Songwriter Frank Dycus, whose chart successes included George Strait’s
“Marina del Ray” and “Unwound,” George Jones’ “I Don’t Need Your Rockin’
Chair” and Mark Chesnutt’s “Gonna Get a Life,” died Friday (Nov. 23)
in Lyons, Ga., following a lengthy illness. He was 72.
Born Dec. 5, 1939 in Hardmoney, Ky., Marion Frank Dycus moved
to California in 1955 and soon after joined the Air Force. During his enlistment, he teamed up with Don Gonsalez to form the
singing duo Don and Frank, which enjoyed a short period of regional fame and opened shows for such national acts as Buck
Owens and Jim Reeves.
Dycus first ventured to Nashville following
his discharge from service in 1962. That visit paid no dividends, however, prompting him to take a job at an aircraft factory
in Wichita, Kan. He returned to Nashville in 1967 and got his first songwriting job with Pete Drake’s publishing company.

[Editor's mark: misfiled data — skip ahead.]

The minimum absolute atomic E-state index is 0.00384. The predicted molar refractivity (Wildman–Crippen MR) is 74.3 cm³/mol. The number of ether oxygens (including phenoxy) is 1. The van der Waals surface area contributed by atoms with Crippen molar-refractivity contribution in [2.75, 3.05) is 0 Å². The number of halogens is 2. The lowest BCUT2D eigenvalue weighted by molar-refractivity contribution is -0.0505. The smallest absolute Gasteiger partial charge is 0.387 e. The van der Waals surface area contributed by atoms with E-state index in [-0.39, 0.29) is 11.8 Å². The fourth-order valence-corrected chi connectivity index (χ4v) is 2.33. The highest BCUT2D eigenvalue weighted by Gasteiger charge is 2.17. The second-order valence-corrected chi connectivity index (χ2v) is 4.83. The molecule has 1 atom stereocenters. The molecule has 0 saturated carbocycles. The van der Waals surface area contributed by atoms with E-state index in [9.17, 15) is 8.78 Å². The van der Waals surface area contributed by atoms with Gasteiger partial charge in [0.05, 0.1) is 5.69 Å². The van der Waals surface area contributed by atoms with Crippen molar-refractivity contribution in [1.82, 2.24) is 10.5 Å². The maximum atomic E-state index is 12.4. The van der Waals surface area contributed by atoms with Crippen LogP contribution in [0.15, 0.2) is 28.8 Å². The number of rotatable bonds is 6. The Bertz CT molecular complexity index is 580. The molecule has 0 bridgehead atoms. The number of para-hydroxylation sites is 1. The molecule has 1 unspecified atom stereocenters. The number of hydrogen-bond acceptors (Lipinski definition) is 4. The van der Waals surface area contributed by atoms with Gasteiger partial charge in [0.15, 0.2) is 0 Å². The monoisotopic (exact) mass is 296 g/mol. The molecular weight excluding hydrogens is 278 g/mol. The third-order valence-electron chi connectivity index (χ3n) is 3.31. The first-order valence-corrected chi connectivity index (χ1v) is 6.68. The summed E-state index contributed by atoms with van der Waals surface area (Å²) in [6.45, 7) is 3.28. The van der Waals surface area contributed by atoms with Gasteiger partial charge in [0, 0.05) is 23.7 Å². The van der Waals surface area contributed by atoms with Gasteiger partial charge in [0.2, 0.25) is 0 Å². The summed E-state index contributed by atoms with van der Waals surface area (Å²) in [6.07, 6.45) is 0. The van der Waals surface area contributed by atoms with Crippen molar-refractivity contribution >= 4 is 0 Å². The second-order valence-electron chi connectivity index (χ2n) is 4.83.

Dycus formed his own company in 1970 and sold it two years later to Dolly
Parton and Porter Wagoner. He subsequently became a staff writer
for Parton’s Owepar Publishing.
He scored his first hit in 1970 with George
Morgan‘s “Lilacs and Fire” and co-wrote Wagoner and Parton’s 1976 Top 10 hit, “Is Forever Longer Than Always.” In 1974,
Jerry Lee Lewis scored a No. 8 hit with Dycus’ “He Can’t Fill My Shoes.”
Strait followed his 1981 breakthrough hit, “Unwound,” with another Dycus creation, “Down and Out.”
Dycus was twice
voted SESAC’s songwriter of the year.